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  • Addiction, Drugs
  • Information from Lay-Language Summaries is Embargoed Until the Conclusion of the Scientific Presentation

    771—Neural Mechanisms of Appetitive Behavior

    Wednesday, November 13, 2013, 8:00 am - 12:00 noon

    771.07: Basolateral amygdala and nucleus accumbens shell are necessary for cue-elicited alcohol seeking

    Location: Halls B-H

    Univ. of California San Francisco, San Francisco, CA

    Abstract Body: Alcohol-predictive cues and environmental contexts play an important role in the maintenance of alcohol seeking and relapse. Here, we examined a role for basolateral amygdala (BLA) and nucleus accumbens shell (AcbSh) in mediating cue-elicited alcohol seeking across both alcohol- and non-alcohol contexts. Rats were trained in two distinct contexts: Training and Neutral, on alternating days. In context Training, rats received 15x cue (CS+) presentations paired with delivery of alcohol (15% v/v) into a magazine. In context Neutral, both CS+ and alcohol reinforcer were absent. On test, rats were assessed for cue-elicited alcohol seeking under extinction conditions in the alcohol (Training) context and in non-alcohol contexts: Neutral and Novel. We found that across experiments cue-elicited alcohol seeking was consistently elevated in the alcohol-associated Training context. In experiment 1, bilateral BLA inactivation (muscimol/baclofen; 0.1/1.0 mM; 0.5 uL/side) prevented cue-elicited alcohol-seeking across alcohol- and non-alcohol contexts. Moreover, it reduced uncued responding specifically in the Training context, suggesting an additional role for BLA in mediating the impact of alcohol associated contexts on behavior. In experiment 2, bilateral AcbSh inactivation similarly prevented cue-elicited alcohol seeking across alcohol and non-alcohol contexts. However, it also increased uncued alcohol seeking across contexts, suggesting an additional role for AcbSh in regulating behavior during off-cue periods. Together, these results demonstrate that cue-elicited alcohol seeking is context-modulated and dependent on both BLA and AcbSh. Moreover, BLA and AcbSh exert dual contribution to behavior: BLA enables the behavioral impact of both alcohol paired cues and contexts whereas AcbSh mediates the behavioral impact of the alcohol paired cue as well as the regulation of uncued behavior.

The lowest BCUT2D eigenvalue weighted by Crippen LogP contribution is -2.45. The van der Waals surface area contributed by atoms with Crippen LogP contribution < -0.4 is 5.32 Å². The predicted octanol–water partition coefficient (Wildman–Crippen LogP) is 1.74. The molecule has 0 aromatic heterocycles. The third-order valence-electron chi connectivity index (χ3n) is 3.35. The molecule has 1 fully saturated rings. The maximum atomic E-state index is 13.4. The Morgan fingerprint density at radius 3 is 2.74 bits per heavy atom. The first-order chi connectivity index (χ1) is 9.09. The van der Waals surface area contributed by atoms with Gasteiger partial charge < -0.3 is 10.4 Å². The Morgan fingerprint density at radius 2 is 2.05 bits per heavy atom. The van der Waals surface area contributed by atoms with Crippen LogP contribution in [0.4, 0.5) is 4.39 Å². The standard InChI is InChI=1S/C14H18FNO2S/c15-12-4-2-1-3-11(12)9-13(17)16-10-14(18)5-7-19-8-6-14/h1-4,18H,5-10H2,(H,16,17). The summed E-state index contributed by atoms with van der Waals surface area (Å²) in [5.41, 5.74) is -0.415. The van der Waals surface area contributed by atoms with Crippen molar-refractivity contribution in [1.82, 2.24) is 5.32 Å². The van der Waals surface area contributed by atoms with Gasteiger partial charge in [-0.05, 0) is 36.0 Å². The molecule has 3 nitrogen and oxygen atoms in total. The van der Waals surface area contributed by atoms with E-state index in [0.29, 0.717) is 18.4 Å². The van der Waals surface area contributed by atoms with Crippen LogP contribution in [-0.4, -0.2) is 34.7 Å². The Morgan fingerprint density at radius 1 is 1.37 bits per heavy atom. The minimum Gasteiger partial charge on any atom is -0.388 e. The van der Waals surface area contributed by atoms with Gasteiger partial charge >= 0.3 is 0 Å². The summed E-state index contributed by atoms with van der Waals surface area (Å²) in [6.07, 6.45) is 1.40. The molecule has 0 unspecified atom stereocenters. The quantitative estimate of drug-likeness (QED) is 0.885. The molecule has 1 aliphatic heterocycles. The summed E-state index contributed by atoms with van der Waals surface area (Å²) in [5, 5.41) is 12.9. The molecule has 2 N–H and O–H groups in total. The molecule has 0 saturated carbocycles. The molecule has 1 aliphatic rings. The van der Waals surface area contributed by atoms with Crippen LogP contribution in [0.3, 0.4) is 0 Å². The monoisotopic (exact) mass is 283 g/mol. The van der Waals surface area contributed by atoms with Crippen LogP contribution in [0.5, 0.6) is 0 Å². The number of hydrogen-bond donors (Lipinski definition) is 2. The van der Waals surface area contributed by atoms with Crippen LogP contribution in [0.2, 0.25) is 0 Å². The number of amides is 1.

Lay Language Summary: To Seek or Not to Seek? How the Brain Uses Environmental Cues to Control Alcohol Seeking.
    Our research shows that whether to seek or not seek alcohol is controlled by at least two small areas in the brain: the amygdala and the nucleus accumbens. The amygdala sends a “go” signal when alcohol cues (e.g. a wine glass or liquor bottle) are detected in the environment. In contrast, the nucleus accumbens sends a “stop” signal to prevent unnecessary seeking when alcohol cues are absent. These findings have important implications for understanding the basic brain mechanisms affected by addiction; mechanisms that control alcohol pursuit and abstinence.